18 September 2011

Realistic Fiction: Three Books

In my last post, Teacher Resource: Independent Reading, I shared one of the writing prompts I have my students use when they finish a book from the realistic fiction genre. There are actually three writing prompts in all for that genre to match the three they are required to read (I'll post more later).

Because I believe my students should see as many adults reading as possible, and especially their teachers, I follow the same reading regimen as my students. I didn't plan on finishing all three realistic fiction books back to back, but that's only because I was sure Bridge to Terabithia was a fantasy.

Here's a few words about the first three reads of the school year:

Tinkers, by Paul Harding, was loaned to me by a fellow teacher. My goal is generally to stick to books that my students will pick up, or might want to pick up. However, when I started reading this one, I didn't want to put it down.

The story is centered around a man named George. He is just days from dying, and his ability to control his thoughts is all but gone. We learn about George's father and then his grandfather, and both histories highlight their paternal knack for failure, which is compounded by illness. And even though George is the main character, the portions about his father, who is a poet and epileptic, are what kept me attached to this story. With a delightful and beautiful style, Harding describes the plight of George's father, as well as his power of observation - which led me to believe that Harding is a poet himself. In fact, this is one I'll read again.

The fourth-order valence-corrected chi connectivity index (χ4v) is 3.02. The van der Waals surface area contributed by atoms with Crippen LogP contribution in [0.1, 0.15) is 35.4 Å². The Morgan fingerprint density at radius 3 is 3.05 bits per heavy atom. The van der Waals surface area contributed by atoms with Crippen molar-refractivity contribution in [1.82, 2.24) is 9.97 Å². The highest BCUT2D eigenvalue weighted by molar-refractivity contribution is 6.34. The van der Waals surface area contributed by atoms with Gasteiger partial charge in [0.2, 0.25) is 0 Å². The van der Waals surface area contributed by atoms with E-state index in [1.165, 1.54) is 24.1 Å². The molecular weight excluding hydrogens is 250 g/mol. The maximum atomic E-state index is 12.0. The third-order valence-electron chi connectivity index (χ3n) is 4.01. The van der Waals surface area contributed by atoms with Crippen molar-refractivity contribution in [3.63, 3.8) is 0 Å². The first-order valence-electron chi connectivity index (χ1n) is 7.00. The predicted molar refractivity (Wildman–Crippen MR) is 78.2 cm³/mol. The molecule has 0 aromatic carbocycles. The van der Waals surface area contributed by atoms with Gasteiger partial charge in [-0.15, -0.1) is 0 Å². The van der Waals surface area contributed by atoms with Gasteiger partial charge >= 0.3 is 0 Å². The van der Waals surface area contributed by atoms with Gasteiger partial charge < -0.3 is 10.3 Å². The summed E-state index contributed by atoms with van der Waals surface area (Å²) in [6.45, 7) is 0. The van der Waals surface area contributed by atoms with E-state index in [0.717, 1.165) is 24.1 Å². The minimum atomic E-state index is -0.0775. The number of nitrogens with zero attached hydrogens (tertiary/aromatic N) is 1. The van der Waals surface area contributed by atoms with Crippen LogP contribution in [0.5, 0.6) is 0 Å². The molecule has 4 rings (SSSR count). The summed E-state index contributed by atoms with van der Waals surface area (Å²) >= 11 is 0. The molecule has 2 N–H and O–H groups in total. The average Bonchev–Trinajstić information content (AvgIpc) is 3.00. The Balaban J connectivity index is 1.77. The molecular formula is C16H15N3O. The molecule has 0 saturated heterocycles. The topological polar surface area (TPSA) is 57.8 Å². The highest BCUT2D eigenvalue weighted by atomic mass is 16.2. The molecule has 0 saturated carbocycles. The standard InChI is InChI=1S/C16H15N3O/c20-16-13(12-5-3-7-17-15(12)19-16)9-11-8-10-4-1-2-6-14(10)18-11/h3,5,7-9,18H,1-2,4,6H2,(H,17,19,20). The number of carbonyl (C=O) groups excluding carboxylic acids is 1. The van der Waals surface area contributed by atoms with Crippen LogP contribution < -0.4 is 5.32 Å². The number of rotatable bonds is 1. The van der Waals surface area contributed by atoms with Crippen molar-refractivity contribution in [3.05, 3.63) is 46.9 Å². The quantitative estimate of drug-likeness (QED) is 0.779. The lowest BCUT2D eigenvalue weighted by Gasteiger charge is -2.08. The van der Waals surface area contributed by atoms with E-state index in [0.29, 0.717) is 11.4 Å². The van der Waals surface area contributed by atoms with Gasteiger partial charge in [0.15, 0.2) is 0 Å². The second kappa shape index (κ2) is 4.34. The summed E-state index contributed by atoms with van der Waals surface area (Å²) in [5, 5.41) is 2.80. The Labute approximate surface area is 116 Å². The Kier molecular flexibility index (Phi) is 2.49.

My Side of the Mountain, by Jean George, is quite a different book. Like I said, I want to read books my students will be likely to read. The story is very straightforward: Sam, an early teen, wants to get away from his crowded home and return to his grandfather's failed homestead to prove he can survive on the land.

In short, as the author states in the introduction to the second edition, Sam carries out what every boy dreams of doing. In fact, he does what I would like to do as a grown man - he uses his book knowledge (yes, my lovely 7th graders, books contain recipes for adventure!) and makes himself a tree-home, hunts with a falcon, and makes his own deerskin clothes. The book is filled with sketches that detail certain plants Sam eats, as well as some of his projects. This is one I'll be reading to my own boys.

I dove into Bridge to Terabithia fully expecting a fantasy, which just may be my favorite genre. I can't really say I was disappointed, just wanting to escape to another world. However, as I read, I did escape with Jesse and Leslie to their kingdom in the woods.

Jesse comes from a family of sisters who mostly take advantage of him, and a father who ignores him, and Leslie has just moved to the area and has no friends. The two of them rely on one another for comfort, and Leslie introduces Jesse to the wonderful world of story through Terabithia. On more than one occasion this book brought tears to my eyes, and reminded me of my responsibility to lift my sons up - even as simply as paying attention to them.

Thanks for reading.

No comments:

Related Posts Plugin for WordPress, Blogger...